Program to Help Low-Income North Dakotans with Heating Costs is Now Accepting Applications

Winters in North Dakota have a dramatic effect on home heating costs. The ND Department of Human Services is reminding low-income individuals and families that help is available through the Low Income Home Energy Assistance Program (LIHEAP). Applications are now being accepted at county social services in North Dakota.

This program is federally funded and helps qualifying households in need of assistance pay a portion of  their home heating costs. This includes natural gas, electricity, propane, coal, fuel oil, wood, or kerosene. The program also covers the repairs of furnaces and weatherization services.

There are income and asset limits to qualify for the program. This ensures that the program helps those most in need. To qualify, a household can earn up to 60 percent of the state median income, which for a family of three, is about $43,430 per year before taxes.

Applications will be accepted at local county social services offices from October 1, 2014 through May 31, 2015. An application is available online at . The application as well as documentation to verify assets and income levels should be completed and returned to the social services office.

Last year, this program helped just over 13,000 households and paid an average of $1,320 in heating energy costs for each household. The program pays fuel vendors directly on behalf of the qualifying households. About two-thirds of the participating households include people who are elderly, have disabilities, or include children age five and younger.

The ND Department of Human Services contracts with the ND Department of Commerce for weatherization services to help lower heating costs. The weatherization services include home insulation, furnace repair, and other energy-saving improvements to help lower heating costs. The direct work is often carried about by community action agencies.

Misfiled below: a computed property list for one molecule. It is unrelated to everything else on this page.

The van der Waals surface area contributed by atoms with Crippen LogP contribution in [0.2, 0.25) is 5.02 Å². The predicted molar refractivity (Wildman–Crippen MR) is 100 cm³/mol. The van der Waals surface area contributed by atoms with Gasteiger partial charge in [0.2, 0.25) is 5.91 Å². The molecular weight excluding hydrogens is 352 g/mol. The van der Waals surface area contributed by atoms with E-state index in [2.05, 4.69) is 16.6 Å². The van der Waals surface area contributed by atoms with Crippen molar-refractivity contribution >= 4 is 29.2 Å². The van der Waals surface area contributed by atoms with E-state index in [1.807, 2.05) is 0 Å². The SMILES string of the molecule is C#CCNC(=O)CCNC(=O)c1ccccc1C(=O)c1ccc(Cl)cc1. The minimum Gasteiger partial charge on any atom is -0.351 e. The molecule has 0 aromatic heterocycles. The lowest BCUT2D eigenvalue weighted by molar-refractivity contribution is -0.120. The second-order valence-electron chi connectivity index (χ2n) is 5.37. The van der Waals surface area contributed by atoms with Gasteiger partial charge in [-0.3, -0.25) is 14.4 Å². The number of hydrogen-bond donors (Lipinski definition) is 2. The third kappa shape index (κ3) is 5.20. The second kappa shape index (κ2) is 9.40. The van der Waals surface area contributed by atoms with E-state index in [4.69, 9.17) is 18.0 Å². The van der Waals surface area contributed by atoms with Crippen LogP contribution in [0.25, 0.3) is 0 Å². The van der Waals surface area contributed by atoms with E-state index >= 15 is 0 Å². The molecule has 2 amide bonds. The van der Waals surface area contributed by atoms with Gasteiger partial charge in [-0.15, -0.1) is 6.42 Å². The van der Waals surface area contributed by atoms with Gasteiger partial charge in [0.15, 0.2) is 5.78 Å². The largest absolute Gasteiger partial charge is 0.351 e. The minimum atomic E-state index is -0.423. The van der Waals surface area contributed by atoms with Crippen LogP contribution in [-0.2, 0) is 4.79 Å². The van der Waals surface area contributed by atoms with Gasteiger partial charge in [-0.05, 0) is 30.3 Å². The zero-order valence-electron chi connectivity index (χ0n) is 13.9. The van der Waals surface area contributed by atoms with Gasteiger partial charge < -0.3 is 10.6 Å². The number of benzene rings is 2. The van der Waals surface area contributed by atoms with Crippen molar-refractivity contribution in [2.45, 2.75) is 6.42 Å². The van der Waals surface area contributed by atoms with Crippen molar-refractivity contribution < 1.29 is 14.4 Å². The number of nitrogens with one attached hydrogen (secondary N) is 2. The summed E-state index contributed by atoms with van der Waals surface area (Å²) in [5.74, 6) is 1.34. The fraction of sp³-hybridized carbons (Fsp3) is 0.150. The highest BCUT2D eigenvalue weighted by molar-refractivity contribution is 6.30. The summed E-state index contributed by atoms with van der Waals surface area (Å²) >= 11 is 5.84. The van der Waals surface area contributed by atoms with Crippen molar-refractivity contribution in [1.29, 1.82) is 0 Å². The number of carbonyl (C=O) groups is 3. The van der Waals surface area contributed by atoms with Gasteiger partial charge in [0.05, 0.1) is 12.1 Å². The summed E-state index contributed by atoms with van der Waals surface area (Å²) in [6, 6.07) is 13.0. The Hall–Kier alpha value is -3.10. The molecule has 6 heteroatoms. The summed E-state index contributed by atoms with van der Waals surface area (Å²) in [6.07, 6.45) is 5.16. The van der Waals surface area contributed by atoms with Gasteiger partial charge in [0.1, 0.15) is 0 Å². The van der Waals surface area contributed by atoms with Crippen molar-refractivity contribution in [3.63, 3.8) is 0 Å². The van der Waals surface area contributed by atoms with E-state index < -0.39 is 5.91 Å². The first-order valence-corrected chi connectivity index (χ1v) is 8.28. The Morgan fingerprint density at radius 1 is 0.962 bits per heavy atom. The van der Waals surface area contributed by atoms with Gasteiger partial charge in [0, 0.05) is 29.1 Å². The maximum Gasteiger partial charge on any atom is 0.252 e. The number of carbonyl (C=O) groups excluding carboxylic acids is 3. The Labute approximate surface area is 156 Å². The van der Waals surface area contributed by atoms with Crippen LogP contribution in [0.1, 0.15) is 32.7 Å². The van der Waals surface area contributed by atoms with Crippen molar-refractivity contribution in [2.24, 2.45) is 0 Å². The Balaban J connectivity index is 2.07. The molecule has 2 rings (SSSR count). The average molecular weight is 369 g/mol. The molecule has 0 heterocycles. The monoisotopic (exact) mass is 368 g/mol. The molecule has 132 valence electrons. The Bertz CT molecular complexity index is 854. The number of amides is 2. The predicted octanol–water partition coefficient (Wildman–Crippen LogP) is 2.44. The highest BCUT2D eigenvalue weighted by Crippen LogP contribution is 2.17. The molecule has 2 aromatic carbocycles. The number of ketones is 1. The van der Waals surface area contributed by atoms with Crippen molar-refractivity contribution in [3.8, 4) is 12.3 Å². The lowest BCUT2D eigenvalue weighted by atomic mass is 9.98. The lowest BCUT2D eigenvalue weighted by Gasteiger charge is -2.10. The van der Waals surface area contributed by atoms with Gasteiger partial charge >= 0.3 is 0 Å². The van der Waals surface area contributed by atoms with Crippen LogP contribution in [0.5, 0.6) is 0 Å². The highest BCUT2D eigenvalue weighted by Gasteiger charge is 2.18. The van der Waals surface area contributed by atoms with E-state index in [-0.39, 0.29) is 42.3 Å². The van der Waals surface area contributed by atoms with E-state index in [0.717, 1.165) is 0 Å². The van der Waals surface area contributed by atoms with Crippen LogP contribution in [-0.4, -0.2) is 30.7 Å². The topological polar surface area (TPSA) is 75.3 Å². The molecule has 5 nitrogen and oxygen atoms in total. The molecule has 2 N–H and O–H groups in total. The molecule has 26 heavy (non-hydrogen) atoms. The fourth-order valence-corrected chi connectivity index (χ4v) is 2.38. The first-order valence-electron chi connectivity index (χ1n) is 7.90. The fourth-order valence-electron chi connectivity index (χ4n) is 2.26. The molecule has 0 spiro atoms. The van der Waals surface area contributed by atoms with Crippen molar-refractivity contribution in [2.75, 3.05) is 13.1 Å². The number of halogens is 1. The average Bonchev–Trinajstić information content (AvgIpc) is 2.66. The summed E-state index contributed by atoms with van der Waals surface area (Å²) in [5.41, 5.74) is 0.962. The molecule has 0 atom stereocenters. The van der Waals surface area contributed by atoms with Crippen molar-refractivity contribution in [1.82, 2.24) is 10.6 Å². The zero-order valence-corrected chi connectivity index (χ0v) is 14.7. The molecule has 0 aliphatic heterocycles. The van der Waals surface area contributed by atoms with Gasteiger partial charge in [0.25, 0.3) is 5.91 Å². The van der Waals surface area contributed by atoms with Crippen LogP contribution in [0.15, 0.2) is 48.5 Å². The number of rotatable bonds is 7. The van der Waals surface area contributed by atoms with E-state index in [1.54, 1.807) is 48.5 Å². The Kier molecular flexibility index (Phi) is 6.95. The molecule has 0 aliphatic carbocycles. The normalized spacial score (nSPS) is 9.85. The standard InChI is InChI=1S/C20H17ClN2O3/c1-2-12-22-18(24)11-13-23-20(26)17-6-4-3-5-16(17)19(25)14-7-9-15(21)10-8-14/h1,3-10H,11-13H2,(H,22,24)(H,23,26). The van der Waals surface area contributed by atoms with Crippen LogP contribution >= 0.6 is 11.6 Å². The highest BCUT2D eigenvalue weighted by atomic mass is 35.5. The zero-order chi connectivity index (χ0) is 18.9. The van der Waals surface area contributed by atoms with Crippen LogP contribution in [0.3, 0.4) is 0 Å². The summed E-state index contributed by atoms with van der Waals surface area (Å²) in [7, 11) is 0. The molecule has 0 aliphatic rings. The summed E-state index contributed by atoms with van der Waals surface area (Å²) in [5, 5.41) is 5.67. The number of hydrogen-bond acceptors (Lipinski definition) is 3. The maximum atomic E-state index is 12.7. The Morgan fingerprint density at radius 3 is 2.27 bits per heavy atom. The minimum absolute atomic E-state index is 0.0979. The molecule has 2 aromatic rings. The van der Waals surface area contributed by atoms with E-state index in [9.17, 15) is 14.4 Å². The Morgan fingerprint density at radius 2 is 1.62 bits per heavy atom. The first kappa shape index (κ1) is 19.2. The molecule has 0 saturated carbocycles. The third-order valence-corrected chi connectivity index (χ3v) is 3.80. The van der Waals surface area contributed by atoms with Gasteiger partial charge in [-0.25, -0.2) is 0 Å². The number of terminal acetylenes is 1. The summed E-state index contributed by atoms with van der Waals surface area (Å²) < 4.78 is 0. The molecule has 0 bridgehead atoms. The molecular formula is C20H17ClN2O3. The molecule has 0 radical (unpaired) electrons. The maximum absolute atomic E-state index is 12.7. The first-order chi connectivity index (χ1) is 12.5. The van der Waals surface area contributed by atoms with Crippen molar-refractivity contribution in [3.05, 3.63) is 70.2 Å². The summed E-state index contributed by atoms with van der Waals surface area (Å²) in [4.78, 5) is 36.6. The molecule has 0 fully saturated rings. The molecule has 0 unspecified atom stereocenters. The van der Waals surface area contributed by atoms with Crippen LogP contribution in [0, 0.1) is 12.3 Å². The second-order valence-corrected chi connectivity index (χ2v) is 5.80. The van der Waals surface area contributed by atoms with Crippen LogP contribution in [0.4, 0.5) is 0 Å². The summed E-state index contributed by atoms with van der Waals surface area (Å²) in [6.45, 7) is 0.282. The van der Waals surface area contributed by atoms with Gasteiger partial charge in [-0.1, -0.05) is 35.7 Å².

For more information, visit


Information thanks to LuWanna Lawrence and Heather Steffl from ND Department of Human Services.

Text-to-911 will be coming to North Dakota

Texting has changed the way people communicate and it has really changed the game for about 55.5 million Americans who have hearing loss, deafness, or speech disabilities. Seven out of ten Americans prefer texting to voice calls. This is where text-to-911 comes into play.


The Federal Communication Commission (FCC) has made a ruling that will make the ability to text 911 available across the nation. Text-to-911 is the ability to send a text message to reach 911 emergency call takers from your mobile phone or device.  The FCC, texting providers, and 911 call centers are all working together to make this happen.